A deal for the app, which identifies songs and other media by matching its soundwaves to a large database, is expected to be announced by Monday.
Designed in London by a company of the same name that was founded in 1999, Shazam debuted in 2002 on mobile phones and used SMS texts to inform its users which songs it heard. As of Sept. 2016, the company says the app has been downloaded over 1 billion times in over 190 countries.
Apple has had a long relationship with Shazam, as it was one of the first apps available when the Apple app store opened in 2008; it continues to be popular, with users "Shazam-ing" media around 20 million times a day. (It did not make Apple's list of most popular apps for 2017.) The app also allows users to connect to iTunes to buy the tracks that were "Shazamed," as well as to streaming services such as Spotify and Google Play.
The company was last valued at over $1 billion, according to PitchBook, rendering Apple's purchase price of $400 million a significant discount. Shazam has raised $143 million since 2002, and finally made a profit of $54 million last year due to advertising revenues.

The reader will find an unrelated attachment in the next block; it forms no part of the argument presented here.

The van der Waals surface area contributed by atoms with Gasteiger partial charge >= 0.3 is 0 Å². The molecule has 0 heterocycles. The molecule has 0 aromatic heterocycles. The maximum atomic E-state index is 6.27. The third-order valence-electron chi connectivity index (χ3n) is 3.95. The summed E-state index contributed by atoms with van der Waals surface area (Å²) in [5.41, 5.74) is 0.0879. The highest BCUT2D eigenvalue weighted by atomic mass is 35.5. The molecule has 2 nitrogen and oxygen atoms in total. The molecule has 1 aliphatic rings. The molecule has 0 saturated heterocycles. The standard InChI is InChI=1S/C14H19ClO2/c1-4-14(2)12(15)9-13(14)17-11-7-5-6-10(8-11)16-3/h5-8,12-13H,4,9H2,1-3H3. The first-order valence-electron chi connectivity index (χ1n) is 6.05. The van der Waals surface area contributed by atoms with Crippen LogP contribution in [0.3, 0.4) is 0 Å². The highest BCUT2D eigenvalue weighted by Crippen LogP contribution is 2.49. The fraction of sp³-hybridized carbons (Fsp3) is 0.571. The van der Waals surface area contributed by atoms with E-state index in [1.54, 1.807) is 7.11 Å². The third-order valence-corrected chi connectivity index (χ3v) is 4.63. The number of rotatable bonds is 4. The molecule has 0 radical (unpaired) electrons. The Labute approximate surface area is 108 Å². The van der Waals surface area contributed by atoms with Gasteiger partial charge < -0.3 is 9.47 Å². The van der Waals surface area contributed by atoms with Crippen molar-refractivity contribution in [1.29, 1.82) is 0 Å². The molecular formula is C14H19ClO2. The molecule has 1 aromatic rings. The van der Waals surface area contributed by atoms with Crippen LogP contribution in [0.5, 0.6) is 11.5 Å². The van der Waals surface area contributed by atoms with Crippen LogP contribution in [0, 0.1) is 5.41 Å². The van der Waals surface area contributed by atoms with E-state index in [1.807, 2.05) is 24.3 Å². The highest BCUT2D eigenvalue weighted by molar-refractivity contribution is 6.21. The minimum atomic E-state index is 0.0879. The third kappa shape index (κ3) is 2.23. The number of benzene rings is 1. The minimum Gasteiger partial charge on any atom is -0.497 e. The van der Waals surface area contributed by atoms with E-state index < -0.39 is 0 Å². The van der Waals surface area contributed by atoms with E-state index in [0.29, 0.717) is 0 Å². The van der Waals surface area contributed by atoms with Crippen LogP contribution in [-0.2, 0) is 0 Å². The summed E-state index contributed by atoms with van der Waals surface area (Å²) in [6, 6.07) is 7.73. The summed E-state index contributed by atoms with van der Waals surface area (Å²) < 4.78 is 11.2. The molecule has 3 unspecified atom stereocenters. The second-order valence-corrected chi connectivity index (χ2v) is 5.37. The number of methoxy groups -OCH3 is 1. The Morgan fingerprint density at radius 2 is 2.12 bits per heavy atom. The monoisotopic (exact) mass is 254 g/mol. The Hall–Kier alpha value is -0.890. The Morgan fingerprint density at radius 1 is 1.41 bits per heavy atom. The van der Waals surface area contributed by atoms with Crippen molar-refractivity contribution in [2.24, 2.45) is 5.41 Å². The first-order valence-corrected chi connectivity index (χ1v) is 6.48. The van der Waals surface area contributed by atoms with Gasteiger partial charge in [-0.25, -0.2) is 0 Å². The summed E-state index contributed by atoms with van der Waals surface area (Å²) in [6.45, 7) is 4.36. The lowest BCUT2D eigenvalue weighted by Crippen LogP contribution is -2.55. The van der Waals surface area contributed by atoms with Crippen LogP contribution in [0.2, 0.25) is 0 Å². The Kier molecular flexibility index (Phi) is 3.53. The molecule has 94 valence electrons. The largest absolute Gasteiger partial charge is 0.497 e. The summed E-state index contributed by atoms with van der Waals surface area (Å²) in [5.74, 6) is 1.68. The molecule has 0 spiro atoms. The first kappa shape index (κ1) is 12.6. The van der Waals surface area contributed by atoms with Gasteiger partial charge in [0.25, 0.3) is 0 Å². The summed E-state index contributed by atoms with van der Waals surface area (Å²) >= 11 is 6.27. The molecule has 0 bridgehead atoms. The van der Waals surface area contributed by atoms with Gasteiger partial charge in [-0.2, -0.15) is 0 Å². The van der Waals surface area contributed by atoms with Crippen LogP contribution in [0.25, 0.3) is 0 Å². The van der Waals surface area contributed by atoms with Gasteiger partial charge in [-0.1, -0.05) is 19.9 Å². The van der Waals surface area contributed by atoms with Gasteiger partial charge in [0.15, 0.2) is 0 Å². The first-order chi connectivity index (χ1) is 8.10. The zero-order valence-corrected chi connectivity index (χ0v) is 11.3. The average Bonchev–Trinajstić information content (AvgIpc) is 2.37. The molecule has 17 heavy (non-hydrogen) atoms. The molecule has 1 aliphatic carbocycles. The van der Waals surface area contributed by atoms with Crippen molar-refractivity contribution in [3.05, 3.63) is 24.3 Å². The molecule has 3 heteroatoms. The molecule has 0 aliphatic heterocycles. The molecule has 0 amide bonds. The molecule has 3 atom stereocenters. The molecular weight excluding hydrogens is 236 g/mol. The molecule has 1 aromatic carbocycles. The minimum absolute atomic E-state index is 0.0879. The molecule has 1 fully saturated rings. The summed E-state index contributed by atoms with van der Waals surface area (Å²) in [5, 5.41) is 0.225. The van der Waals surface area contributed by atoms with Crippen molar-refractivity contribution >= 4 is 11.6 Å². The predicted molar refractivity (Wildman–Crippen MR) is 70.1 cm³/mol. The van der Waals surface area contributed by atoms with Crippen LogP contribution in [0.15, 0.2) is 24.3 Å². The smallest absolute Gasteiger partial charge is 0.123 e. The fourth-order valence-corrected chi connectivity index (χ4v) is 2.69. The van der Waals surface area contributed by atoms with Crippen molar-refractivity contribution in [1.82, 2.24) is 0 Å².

In the tech and music worlds, speculation has proliferated on the possible motives for Apple to buy the company, especially as the technology behind the app's song-identification is reportedly easy to replicate nowadays. The Verge posits that Shazam's recently launched augmented-reality platform could be a starting point if Apple were to create its own version of Google Lens.
Representatives from Apple and Shazam have declined to comment.